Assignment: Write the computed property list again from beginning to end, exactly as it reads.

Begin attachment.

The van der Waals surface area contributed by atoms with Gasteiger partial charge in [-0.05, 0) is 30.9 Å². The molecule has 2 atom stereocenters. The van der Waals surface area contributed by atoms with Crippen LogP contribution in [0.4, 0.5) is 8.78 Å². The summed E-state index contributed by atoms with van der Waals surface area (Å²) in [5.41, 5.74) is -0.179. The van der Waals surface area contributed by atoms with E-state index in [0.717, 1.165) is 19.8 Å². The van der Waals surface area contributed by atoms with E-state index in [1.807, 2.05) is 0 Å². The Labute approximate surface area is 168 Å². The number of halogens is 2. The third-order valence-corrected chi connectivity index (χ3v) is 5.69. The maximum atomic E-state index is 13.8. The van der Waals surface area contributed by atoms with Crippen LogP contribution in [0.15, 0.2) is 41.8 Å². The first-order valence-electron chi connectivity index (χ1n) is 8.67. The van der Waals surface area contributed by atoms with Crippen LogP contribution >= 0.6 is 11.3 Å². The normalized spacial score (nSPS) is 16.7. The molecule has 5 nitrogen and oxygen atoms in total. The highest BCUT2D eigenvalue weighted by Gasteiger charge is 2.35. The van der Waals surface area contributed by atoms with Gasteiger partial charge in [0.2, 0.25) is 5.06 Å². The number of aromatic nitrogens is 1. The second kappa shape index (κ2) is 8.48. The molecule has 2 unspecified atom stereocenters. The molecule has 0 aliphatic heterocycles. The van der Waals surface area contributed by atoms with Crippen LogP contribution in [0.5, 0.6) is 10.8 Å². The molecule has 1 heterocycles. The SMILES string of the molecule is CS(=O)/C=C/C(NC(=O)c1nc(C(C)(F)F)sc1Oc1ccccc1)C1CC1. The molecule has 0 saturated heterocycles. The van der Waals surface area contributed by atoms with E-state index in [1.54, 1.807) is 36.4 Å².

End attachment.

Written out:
The van der Waals surface area contributed by atoms with Gasteiger partial charge in [-0.05, 0) is 30.9 Å². The molecule has 2 atom stereocenters. The van der Waals surface area contributed by atoms with Crippen LogP contribution in [0.4, 0.5) is 8.78 Å². The summed E-state index contributed by atoms with van der Waals surface area (Å²) in [5.41, 5.74) is -0.179. The van der Waals surface area contributed by atoms with E-state index in [0.717, 1.165) is 19.8 Å². The van der Waals surface area contributed by atoms with E-state index in [1.807, 2.05) is 0 Å². The Labute approximate surface area is 168 Å². The number of halogens is 2. The third-order valence-corrected chi connectivity index (χ3v) is 5.69. The maximum atomic E-state index is 13.8. The van der Waals surface area contributed by atoms with Crippen LogP contribution in [0.15, 0.2) is 41.8 Å². The first-order valence-electron chi connectivity index (χ1n) is 8.67. The van der Waals surface area contributed by atoms with Crippen LogP contribution >= 0.6 is 11.3 Å². The normalized spacial score (nSPS) is 16.7. The molecule has 5 nitrogen and oxygen atoms in total. The highest BCUT2D eigenvalue weighted by Gasteiger charge is 2.35. The van der Waals surface area contributed by atoms with Gasteiger partial charge in [0.2, 0.25) is 5.06 Å². The number of aromatic nitrogens is 1. The second kappa shape index (κ2) is 8.48. The molecule has 2 unspecified atom stereocenters. The molecule has 0 aliphatic heterocycles. The van der Waals surface area contributed by atoms with Crippen LogP contribution in [0.5, 0.6) is 10.8 Å². The molecule has 1 heterocycles. The SMILES string of the molecule is CS(=O)/C=C/C(NC(=O)c1nc(C(C)(F)F)sc1Oc1ccccc1)C1CC1. The molecule has 0 saturated heterocycles. The van der Waals surface area contributed by atoms with E-state index in [1.54, 1.807) is 36.4 Å².